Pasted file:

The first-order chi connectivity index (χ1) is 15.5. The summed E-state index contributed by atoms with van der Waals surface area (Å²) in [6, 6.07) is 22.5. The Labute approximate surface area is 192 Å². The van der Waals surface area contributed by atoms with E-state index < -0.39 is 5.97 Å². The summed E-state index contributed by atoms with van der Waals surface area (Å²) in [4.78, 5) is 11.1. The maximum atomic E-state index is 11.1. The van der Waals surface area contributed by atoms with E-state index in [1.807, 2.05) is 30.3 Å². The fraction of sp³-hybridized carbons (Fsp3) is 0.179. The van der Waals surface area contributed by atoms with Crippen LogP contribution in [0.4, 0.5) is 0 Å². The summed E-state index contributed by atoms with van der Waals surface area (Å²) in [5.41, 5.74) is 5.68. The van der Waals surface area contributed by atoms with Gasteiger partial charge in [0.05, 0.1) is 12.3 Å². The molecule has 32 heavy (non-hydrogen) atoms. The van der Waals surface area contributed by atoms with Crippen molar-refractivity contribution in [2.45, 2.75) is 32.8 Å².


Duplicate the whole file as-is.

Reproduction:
The first-order chi connectivity index (χ1) is 15.5. The summed E-state index contributed by atoms with van der Waals surface area (Å²) in [6, 6.07) is 22.5. The Labute approximate surface area is 192 Å². The van der Waals surface area contributed by atoms with E-state index < -0.39 is 5.97 Å². The summed E-state index contributed by atoms with van der Waals surface area (Å²) in [4.78, 5) is 11.1. The maximum atomic E-state index is 11.1. The van der Waals surface area contributed by atoms with E-state index in [1.807, 2.05) is 30.3 Å². The fraction of sp³-hybridized carbons (Fsp3) is 0.179. The van der Waals surface area contributed by atoms with Crippen LogP contribution in [0.4, 0.5) is 0 Å². The summed E-state index contributed by atoms with van der Waals surface area (Å²) in [5.41, 5.74) is 5.68. The van der Waals surface area contributed by atoms with Gasteiger partial charge in [0.05, 0.1) is 12.3 Å². The molecule has 32 heavy (non-hydrogen) atoms. The van der Waals surface area contributed by atoms with Crippen molar-refractivity contribution in [2.45, 2.75) is 32.8 Å².